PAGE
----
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College students battle inflation, record-high back-to-school spending

North Kansas City family works long hours to offset back-to-college costs
Posted at 4:56 AM, Aug 15, 2022
and last updated 2022-08-15 06:45:55-04

NORTH KANSAS CITY, Mo — The average family is estimated to cough up $1,200 on college or university items this year, according to the National Retail Federation

Annette Pippins graduated from North Kansas City High School in May of 2022 and all summer long she's been putting in long hours at work to be able to afford college. The 18-year-old plans to attend Louisiana State University and be one step closer to becoming a criminal defense attorney.

“Honestly, I’m pretty happy. I'm excited. I'm ready to meet new people,” Pippins said.

In order to be able to afford college, Pippins and her family decided to take out loans after scholarships and credits were applied to send Annette to LSU. Out-of-pocket costs for the North Kansas City family was a little over $3,000. Pippins also put in nearly 30 hours a week this summer to be able to afford books, electronics and other college essentials.

“I’ve been picking up extra hours at work and she (Annette) worked over the summer at Office Max,” explained Michelle Morrison, Annette’s mom. ”We just told her you know, you work with it. I'll work with it.”

NRF predicts back-to-college spending is expected to reach nearly $74 billion, up from last year’s record of $71 billion, and inflation is taking a toll on families.

Annual NRF survey results indicate one-third of consumers said they are cutting back in other spending areas to cover the cost of items for the upcoming school year.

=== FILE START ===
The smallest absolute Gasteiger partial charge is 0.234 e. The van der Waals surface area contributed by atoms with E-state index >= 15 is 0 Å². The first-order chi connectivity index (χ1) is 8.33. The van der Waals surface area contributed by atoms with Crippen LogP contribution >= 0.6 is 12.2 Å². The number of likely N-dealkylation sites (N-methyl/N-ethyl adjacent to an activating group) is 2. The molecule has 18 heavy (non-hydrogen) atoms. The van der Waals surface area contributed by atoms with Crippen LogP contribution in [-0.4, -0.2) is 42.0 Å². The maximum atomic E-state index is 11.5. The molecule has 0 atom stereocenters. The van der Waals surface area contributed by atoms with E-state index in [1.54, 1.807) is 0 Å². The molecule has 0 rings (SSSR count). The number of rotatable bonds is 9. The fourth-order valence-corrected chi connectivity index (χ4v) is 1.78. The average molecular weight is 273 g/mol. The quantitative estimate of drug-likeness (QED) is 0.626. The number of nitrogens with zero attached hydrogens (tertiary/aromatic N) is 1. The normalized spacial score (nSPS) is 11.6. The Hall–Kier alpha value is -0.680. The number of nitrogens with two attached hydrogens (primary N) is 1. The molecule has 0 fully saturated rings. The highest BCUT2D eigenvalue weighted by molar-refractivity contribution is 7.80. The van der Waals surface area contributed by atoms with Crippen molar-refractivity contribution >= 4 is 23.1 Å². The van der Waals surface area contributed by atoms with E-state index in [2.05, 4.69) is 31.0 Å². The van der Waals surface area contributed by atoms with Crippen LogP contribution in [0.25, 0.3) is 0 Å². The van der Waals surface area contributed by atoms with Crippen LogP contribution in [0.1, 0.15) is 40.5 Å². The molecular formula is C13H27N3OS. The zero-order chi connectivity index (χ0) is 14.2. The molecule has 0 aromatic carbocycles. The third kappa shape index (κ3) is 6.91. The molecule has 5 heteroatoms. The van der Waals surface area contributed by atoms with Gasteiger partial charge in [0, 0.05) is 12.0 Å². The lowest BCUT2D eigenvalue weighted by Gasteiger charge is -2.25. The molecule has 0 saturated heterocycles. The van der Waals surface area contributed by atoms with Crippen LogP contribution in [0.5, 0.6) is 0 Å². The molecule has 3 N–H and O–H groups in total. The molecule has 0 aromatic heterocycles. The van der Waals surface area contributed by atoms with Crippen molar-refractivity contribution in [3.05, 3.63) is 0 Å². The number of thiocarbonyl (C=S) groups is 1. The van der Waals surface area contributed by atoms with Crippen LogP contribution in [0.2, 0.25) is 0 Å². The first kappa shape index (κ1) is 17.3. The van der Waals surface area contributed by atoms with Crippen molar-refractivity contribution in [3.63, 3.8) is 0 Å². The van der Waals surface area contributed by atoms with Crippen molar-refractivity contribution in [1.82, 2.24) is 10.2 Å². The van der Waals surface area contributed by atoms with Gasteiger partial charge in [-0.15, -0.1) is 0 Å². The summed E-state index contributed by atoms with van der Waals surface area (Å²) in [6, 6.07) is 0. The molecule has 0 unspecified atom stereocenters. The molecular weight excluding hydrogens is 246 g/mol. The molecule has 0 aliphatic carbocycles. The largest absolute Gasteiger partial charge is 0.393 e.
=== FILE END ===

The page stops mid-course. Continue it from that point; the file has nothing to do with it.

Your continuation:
The DeBruce foundation is a national foundation committed to helping people, including students, find career pathways. Staff at their KC location say families across the metro have voiced their concerns about inflation’s toll on college spending.

“We've seen that with students already trying to take different paths to get where they want to go, and it's totally acceptable,” said Robin Smith with the DeBruce Foundation.

Smith says college-bound families can try to cut down on costs by looking at different options like the military apprenticeships, community college and taking advantage of scholarships and grants.

“This is a time when we really have to look at return on investment, and so taking a sense of what is that cost of education? What kind of salary or other benefits can you expect to receive when you get out? Make that determination at the individual and the family level and then also think about their many pathways to get to success,” advised Smith.

Pippins says she is committed to being an LSU tiger, but is also open to other degree paths if it becomes too much.

“If it gets to that point, then I’ll do it, but I don't know yet,” Pippins said.

Families can also go to My Scholarship Central's website for further assistance. It's a tool which helps students in Missouri, Kansas City, Kansas and the Metro East counties of St. Louis in Illinois find the scholarship providers that serve their area along with interest free loan programs.